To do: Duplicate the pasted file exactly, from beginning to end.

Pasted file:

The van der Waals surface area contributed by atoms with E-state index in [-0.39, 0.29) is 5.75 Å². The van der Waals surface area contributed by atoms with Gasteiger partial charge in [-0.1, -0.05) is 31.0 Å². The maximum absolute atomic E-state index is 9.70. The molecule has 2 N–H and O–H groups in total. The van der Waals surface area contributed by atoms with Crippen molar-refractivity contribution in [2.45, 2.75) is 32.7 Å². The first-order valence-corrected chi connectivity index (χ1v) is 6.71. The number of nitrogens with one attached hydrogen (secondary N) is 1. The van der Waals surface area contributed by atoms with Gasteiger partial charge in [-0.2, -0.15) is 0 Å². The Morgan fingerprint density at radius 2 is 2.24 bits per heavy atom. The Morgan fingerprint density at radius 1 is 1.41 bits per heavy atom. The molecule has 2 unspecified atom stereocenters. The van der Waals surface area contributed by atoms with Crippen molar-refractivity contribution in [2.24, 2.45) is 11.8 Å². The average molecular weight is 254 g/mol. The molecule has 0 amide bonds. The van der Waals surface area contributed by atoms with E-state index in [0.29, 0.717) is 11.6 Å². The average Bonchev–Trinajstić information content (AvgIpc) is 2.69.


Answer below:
The van der Waals surface area contributed by atoms with E-state index in [-0.39, 0.29) is 5.75 Å². The van der Waals surface area contributed by atoms with Gasteiger partial charge in [-0.1, -0.05) is 31.0 Å². The maximum absolute atomic E-state index is 9.70. The molecule has 2 N–H and O–H groups in total. The van der Waals surface area contributed by atoms with Crippen molar-refractivity contribution in [2.45, 2.75) is 32.7 Å². The first-order valence-corrected chi connectivity index (χ1v) is 6.71. The number of nitrogens with one attached hydrogen (secondary N) is 1. The van der Waals surface area contributed by atoms with Gasteiger partial charge in [-0.2, -0.15) is 0 Å². The Morgan fingerprint density at radius 2 is 2.24 bits per heavy atom. The Morgan fingerprint density at radius 1 is 1.41 bits per heavy atom. The molecule has 2 unspecified atom stereocenters. The van der Waals surface area contributed by atoms with Crippen molar-refractivity contribution in [2.24, 2.45) is 11.8 Å². The average molecular weight is 254 g/mol. The molecule has 0 amide bonds. The van der Waals surface area contributed by atoms with E-state index in [0.29, 0.717) is 11.6 Å². The average Bonchev–Trinajstić information content (AvgIpc) is 2.69.